Presentation on theme: "Pacemakers and Implantable Defibrillators"— Presentation transcript:
1 Pacemakers and Implantable Defibrillators By Michael Dayton
2 What are they? ICD (or Implantable Cardioverter Defibrillator): a small battery powered device implanted into a patientdetects an arrhythmia it delivers a shock to “restart” the heart, and hopefully restore a sinus rhythmPacemaker:A small battery powered device, implanted into a patientPaces the heart when normal rhythm is slow, when there is a heart block not allowing the ventricles to contract when the SA node fires, or any arrhythmia causing a slow rate.Some devices can pace and defibrillate the heart.
3 Pacemaker and ICD Types AsynchronousImpulse is a fixed rateNo relation to patients intrinsic cardiac activitySusceptible to Torsades if impulse lands on the T-waveSynchronousDemand modeSensing circuit searches for intrinsic depolarization potentialIf absent, a pacing response is generatedCan mimic intrinsic electrical activity pattern of the heart
4 Pacemaker and ICD Types Cont… Single Chamber: only one wire (pacing lead) is placed into a chamber of the heart. Sometimes it is the upper chamber, or atrium. Other times it is the lower chamber, or ventricle.Dual Chamber:wires are placed in two chambers of the heart. One lead paces the atrium and one paces the ventricle. This approach more closely matches the natural pacing of t he heart. This type of pacemaker can coordinate function between the atria and ventricles.Rate-Responsive Pacemakers – These have sensors that automatically adjust to changes in a person's physical activityOther devices – Some devices, such as implantable cardioverter defibrillators (ICDs), designed primarily for other purposes, can function as pacemakers in certain situations.
5 Determining Pacemaker Types A= atriaV= ventricleD= dual (atria and ventricle)O= noneI= Pacing InhibitedT=Pacing TriggeredExamples:AAT= atria paced, atria sensed, triggeredVVI= ventricle paced, ventricle sensed, pacing inhibitedThe following can help determine the type of pacemaker:1st letter – chamber paced2nd letter – chamber sensed3rd letter – Response to chamber sensed
6 Candidates for ICD or Pacemaker Symptomatic sinus bradycardiaAfib with slow ventricular responseHeart block, especially 3rd DegreeProlonged QTChronotropic incompetenceImplantable Cardioverter Defibrillator:Generally used in Pt. that has had previous cardiac arrestPt. that has VT or VF with unknown orgin or even with medical treatmentSometimes used as precaution, to prevent Sudden Cardiac Death
7 Trivial Facts“At the end of five years of study, researchers determined that the group of patients with implantable defibrillators had nearly a 50 percent reduction in their death rate.” Heart Rhythm SocietyDr. Mirowski had a hand in developing all three of the major ICD companies (all in Minnesota). Medtronic, St. Jude, and CPIVise President Dick Cheney had an ICD implanted after having a heart attack as a precautionary measure.Cost of a pacemaker or ICD averages around $20,000-70,000
8 Implanting the Devices Most devices are implanted in the upper chest area, however sometimes they are in other locations on the abdomen.The operation is often done under a local anesthetic.A 2-3in incision is made just below the collarboneThe leads are then placed in a large veinLeads are then positioned in the heart muscle using a special x-ray called fluoroscopyAnother incision is made to form a “pocket” for the pulse generator. (at this point some doctors will put the people under general anesthetic)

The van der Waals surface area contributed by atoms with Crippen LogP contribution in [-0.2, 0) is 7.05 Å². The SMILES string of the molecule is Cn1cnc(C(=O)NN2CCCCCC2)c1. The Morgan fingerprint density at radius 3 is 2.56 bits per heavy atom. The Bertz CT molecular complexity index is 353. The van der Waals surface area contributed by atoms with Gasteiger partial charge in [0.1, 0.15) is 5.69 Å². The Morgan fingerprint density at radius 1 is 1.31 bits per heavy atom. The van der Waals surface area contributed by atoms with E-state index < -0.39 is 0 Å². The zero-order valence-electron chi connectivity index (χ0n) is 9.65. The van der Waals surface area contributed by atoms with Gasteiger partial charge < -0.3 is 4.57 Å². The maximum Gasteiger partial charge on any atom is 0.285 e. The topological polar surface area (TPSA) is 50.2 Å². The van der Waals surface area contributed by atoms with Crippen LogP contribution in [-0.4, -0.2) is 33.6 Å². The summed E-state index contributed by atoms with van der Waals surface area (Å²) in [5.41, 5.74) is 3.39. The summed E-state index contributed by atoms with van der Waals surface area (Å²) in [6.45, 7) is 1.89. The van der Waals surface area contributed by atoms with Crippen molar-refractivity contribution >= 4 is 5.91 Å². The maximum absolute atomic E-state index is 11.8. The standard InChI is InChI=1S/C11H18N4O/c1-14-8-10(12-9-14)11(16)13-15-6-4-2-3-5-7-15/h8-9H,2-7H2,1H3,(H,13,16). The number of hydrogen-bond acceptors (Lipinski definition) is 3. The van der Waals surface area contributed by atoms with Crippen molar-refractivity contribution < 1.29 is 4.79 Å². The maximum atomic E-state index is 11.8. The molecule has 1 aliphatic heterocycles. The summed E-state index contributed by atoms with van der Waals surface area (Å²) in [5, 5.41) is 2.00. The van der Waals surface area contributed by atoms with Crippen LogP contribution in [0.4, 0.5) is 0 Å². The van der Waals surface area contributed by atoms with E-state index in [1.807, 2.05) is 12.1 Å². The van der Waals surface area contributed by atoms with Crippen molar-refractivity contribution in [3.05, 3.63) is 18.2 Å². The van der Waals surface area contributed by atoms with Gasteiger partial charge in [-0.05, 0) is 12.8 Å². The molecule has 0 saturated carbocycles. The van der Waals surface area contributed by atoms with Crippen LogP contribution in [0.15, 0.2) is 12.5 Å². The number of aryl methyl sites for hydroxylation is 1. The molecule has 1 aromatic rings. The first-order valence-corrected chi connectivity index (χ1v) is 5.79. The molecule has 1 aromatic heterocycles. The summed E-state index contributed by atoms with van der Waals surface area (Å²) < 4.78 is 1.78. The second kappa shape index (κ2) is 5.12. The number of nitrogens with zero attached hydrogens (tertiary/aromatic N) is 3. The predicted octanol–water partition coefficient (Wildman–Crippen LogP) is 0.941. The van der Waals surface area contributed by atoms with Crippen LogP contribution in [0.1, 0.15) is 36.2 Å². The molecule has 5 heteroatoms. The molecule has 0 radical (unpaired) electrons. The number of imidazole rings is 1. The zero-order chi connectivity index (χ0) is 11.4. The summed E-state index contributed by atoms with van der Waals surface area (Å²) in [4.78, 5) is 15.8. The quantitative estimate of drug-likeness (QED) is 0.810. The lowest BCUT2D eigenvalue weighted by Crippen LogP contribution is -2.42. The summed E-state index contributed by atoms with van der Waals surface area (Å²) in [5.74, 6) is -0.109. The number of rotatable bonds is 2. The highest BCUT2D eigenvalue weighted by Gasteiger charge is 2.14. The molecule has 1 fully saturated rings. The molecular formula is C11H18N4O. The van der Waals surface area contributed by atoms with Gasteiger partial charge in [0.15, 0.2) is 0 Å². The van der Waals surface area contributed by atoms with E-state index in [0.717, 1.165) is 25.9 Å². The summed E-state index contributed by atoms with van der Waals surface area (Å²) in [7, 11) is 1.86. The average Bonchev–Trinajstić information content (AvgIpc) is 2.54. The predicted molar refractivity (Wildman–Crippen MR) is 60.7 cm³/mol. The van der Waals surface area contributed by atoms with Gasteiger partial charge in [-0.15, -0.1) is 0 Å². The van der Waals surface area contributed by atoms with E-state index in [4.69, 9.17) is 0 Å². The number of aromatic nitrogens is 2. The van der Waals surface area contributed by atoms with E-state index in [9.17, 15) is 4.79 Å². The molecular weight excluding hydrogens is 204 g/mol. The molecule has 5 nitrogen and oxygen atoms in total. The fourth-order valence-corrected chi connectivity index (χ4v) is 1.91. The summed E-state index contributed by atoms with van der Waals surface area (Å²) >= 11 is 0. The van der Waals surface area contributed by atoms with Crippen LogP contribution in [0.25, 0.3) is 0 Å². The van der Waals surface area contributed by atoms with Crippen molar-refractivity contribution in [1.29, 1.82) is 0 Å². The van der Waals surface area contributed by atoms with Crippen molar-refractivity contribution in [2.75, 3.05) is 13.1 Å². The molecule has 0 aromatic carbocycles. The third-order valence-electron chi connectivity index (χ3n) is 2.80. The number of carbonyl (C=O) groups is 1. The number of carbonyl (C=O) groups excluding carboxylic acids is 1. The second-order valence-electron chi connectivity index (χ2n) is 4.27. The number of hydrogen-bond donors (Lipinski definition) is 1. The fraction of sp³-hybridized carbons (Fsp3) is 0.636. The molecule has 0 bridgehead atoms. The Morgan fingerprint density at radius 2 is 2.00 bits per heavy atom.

9 Implanting the Devices Cont… After the pulse generator is inserted the leads are connected to the generatorNext the incision is closed up and the procedure is finishedThis entire operation often takes somewhere around 1 hour
11 ICD and Pacemaker Complications Batteries will wear out, average life 6-8 years, generally this causes gradual drop in voltage, thus sudden complete failure is not as likely.Electrical output to low to effectively capture or defibrillateMay defibrillate inappropriately, causing pain and anxiety. Consider A-fib, T-wave oversensing, lead fracture, insulation breakage, MRI.Interference by outside factorsThese are electronic devices that can encounter problems, these problems include (but are not limited to):Sensing problems:Over-sensingUnder-sensingDevice deactivationDamage to device- lead damage or dislodgement
12 Interference May Occur Around: Electromagnets or other powerful magnets; ex.MRI’s (magnetic resonance imaging)Engines of cars, boats, etc may temporarily confuse the device. (Turn engine off when working around engine)Avoid certain high-voltage or radar machinery such as:electric arc weldershigh-tension power wiresradar installationssmelting furnaceselectric steel furnacesother high-current industrial equipmentNewer devices have more shielding around the pulse generator to prevent interference; thus these models are not affected as often as previous models.
13 Changes in EMS Treatment? If needed one with a ICD or pacemaker can still be transcutaneously paced.One with a ICD or pacemaker can still be defibrillated
14 References“Implantable cardioverter-defibrillator.” to“Artificial Pacemaker.” to maker#Biventricular_Pacing_.28BVP.29“Implantable Pacemaker.” to ageID=1613&ContentID=25677&ContentTypeID=1“Medtronics.”“Johns Hopkins' Welch Center for Prevention, Epidemiology and Clinical Research”“Healthy Hearts” healthyhearts.com/ pacemaker.htm“Heart Rhythm Society”“Pacemakers”